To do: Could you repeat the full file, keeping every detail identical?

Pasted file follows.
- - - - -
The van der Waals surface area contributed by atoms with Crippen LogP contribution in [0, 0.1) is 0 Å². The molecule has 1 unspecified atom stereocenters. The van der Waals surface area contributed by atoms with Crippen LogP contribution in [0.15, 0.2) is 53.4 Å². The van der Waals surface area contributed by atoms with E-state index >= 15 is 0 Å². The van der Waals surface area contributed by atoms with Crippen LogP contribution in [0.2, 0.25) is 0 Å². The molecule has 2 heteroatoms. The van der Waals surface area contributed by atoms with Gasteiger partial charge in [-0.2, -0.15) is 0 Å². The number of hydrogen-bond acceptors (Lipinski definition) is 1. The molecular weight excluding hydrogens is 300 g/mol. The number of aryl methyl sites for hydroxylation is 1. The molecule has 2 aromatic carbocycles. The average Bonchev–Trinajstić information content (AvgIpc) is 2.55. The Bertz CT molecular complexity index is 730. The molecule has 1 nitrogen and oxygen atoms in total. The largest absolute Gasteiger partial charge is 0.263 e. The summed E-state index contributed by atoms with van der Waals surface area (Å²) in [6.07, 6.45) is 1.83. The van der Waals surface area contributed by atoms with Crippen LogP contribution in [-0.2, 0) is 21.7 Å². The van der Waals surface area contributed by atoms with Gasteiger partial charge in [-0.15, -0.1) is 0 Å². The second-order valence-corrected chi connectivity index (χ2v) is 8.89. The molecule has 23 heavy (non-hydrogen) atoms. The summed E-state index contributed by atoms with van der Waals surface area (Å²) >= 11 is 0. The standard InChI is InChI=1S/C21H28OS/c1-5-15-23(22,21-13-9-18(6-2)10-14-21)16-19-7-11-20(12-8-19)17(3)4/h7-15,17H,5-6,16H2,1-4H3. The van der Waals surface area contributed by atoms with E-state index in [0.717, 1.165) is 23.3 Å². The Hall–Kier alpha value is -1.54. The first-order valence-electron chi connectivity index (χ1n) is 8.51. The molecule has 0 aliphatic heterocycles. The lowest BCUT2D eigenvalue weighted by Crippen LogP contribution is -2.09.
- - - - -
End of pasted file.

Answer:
The van der Waals surface area contributed by atoms with Crippen LogP contribution in [0, 0.1) is 0 Å². The molecule has 1 unspecified atom stereocenters. The van der Waals surface area contributed by atoms with Crippen LogP contribution in [0.15, 0.2) is 53.4 Å². The van der Waals surface area contributed by atoms with E-state index >= 15 is 0 Å². The van der Waals surface area contributed by atoms with Crippen LogP contribution in [0.2, 0.25) is 0 Å². The molecule has 2 heteroatoms. The van der Waals surface area contributed by atoms with Gasteiger partial charge in [-0.2, -0.15) is 0 Å². The number of hydrogen-bond acceptors (Lipinski definition) is 1. The molecular weight excluding hydrogens is 300 g/mol. The number of aryl methyl sites for hydroxylation is 1. The molecule has 2 aromatic carbocycles. The average Bonchev–Trinajstić information content (AvgIpc) is 2.55. The Bertz CT molecular complexity index is 730. The molecule has 1 nitrogen and oxygen atoms in total. The largest absolute Gasteiger partial charge is 0.263 e. The summed E-state index contributed by atoms with van der Waals surface area (Å²) in [6.07, 6.45) is 1.83. The van der Waals surface area contributed by atoms with Crippen LogP contribution in [-0.2, 0) is 21.7 Å². The van der Waals surface area contributed by atoms with Gasteiger partial charge in [-0.15, -0.1) is 0 Å². The second-order valence-corrected chi connectivity index (χ2v) is 8.89. The molecule has 23 heavy (non-hydrogen) atoms. The summed E-state index contributed by atoms with van der Waals surface area (Å²) >= 11 is 0. The standard InChI is InChI=1S/C21H28OS/c1-5-15-23(22,21-13-9-18(6-2)10-14-21)16-19-7-11-20(12-8-19)17(3)4/h7-15,17H,5-6,16H2,1-4H3. The van der Waals surface area contributed by atoms with E-state index in [0.717, 1.165) is 23.3 Å². The Hall–Kier alpha value is -1.54. The first-order valence-electron chi connectivity index (χ1n) is 8.51. The molecule has 0 aliphatic heterocycles. The lowest BCUT2D eigenvalue weighted by Crippen LogP contribution is -2.09.